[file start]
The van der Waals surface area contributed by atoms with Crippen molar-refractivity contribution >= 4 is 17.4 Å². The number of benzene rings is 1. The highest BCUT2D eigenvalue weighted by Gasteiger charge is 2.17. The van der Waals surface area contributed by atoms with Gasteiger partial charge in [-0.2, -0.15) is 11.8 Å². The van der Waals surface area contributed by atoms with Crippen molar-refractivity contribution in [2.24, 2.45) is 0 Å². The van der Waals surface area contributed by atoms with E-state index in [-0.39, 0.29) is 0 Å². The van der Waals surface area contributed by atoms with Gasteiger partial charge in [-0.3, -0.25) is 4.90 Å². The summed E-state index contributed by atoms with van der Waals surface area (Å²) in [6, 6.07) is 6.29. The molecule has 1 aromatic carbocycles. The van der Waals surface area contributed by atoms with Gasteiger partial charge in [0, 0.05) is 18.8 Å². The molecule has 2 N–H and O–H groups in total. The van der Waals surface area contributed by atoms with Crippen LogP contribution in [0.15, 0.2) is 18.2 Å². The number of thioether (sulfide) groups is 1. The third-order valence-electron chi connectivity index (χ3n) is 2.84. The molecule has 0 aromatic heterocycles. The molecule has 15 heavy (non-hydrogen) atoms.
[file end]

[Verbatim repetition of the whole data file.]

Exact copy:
The van der Waals surface area contributed by atoms with Crippen molar-refractivity contribution >= 4 is 17.4 Å². The number of benzene rings is 1. The highest BCUT2D eigenvalue weighted by Gasteiger charge is 2.17. The van der Waals surface area contributed by atoms with Gasteiger partial charge in [-0.2, -0.15) is 11.8 Å². The van der Waals surface area contributed by atoms with Crippen molar-refractivity contribution in [2.24, 2.45) is 0 Å². The van der Waals surface area contributed by atoms with E-state index in [-0.39, 0.29) is 0 Å². The van der Waals surface area contributed by atoms with Gasteiger partial charge in [-0.3, -0.25) is 4.90 Å². The summed E-state index contributed by atoms with van der Waals surface area (Å²) in [6, 6.07) is 6.29. The molecule has 1 aromatic carbocycles. The van der Waals surface area contributed by atoms with Gasteiger partial charge in [0, 0.05) is 18.8 Å². The molecule has 2 N–H and O–H groups in total. The van der Waals surface area contributed by atoms with Crippen LogP contribution in [0.15, 0.2) is 18.2 Å². The number of thioether (sulfide) groups is 1. The third-order valence-electron chi connectivity index (χ3n) is 2.84. The molecule has 0 aromatic heterocycles. The molecule has 15 heavy (non-hydrogen) atoms.